[ exact phrase in "" • ~10 sec • results by date ]

[ Google-powered • results by relevance ]


LOCATION/TYPE

News Home
Archive
RSS

Subscribe to RSS feed

Add NWW headlines to your site (click here)

Sign up for daily updates

Keep Wind Watch online and independent!

Donate $10

Donate $5

Selected Documents

All Documents

Research Links

Alerts

Press Releases

FAQs

Publications & Products

Photos & Graphics

Videos

Allied Groups

Wind Energy Development Subject of UW Person Lecture Friday  

“Engineering Challenges for Future Wind Energy Development” will be the subject of the University of Wyoming College of Engineering’s H.T. Person Lecture, Friday, Oct. 13, at 2 p.m. in the Wyoming Union Senate Chambers.

Neil Kelley, is a meteorologist specializing in wind energy research at the National Renewable Energy Laboratory (NREL) in Golden, Colo., will be the speaker. He will discuss the engineering challenges that must be met to meet the goal of wind energy providing 20 percent of the nation’s electrical energy needs by 2030.

Active in the American Meteorological Society and the American Association for the Advancement of Science, Kelly has written papers and reports on the generation, impact, and control of wind turbine low-frequency noise. Since 1988 he has concentrated his research on the influence of atmospheric turbulence on wind turbine structural loads and vibratory response.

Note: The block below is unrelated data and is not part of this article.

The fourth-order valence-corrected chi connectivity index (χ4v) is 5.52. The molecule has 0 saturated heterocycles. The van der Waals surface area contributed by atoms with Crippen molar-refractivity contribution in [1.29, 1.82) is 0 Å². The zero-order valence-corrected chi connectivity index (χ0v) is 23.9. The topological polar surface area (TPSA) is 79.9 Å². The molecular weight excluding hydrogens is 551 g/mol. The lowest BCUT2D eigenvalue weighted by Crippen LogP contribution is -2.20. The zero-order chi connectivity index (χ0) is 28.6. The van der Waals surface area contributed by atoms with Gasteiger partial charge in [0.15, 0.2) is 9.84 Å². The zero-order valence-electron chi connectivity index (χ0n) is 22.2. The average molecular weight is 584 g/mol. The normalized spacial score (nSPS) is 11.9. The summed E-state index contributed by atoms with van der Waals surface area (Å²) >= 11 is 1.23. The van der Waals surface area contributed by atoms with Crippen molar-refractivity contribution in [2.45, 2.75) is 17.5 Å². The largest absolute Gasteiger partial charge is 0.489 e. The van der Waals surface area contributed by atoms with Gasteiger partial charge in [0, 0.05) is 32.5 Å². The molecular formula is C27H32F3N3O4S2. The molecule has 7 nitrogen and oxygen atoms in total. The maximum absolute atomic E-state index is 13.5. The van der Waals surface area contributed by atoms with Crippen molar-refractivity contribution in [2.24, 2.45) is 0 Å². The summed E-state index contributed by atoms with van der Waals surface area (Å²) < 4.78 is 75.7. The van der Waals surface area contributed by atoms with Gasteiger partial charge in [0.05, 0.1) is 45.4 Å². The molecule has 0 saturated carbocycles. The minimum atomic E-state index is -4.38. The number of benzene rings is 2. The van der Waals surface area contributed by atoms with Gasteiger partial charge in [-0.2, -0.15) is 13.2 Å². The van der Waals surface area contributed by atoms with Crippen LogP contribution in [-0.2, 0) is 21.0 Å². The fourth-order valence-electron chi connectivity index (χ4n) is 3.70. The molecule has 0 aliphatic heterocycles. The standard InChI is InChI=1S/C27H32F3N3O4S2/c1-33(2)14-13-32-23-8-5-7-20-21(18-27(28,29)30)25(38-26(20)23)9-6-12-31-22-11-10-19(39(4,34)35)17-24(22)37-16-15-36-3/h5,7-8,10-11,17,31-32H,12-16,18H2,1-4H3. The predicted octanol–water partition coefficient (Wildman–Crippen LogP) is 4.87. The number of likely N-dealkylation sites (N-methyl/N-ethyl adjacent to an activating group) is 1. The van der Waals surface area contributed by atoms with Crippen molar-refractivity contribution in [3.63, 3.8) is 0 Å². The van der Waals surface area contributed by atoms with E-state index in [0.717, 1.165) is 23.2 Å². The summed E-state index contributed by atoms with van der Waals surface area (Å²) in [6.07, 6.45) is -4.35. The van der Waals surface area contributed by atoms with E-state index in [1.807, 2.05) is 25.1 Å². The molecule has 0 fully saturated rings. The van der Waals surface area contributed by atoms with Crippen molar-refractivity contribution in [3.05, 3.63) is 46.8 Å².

In 1982 he received an NREL Outstanding Achievement Award for his work on wind turbine low-frequency noise and more recently received an Outstanding Achievement Award from the U.S. Department of Energy for his research on the effects of turbulence on wind turbines.

The H.T. Person Endowment Committee sponsors the lecture. The late Hjalmar Thorval Person was regarded as an outstanding teacher who served UW from 1929-68 and was UW’s 16th president in 1967. His legacy led to formation of the endowment committee, which has helped the College of Engineering raise pledges to purchase equipment for teaching laboratories and to support continuing guest lectures. The H.T. Person Chair in Engineering, UW’s first fully endowed chair, was created in his honor.

uwyo.edu

This article is the work of the source indicated. Any opinions expressed in it are not necessarily those of National Wind Watch.

Wind Watch relies entirely
on User Funding
Donate $5 PayPal Donate

Share:


News Watch Home

Get the Facts Follow Wind Watch on Twitter

Wind Watch on Facebook

Share

CONTACT DONATE PRIVACY ABOUT SEARCH
© National Wind Watch, Inc.
Use of copyrighted material adheres to Fair Use.
"Wind Watch" is a registered trademark.
Share

 Follow: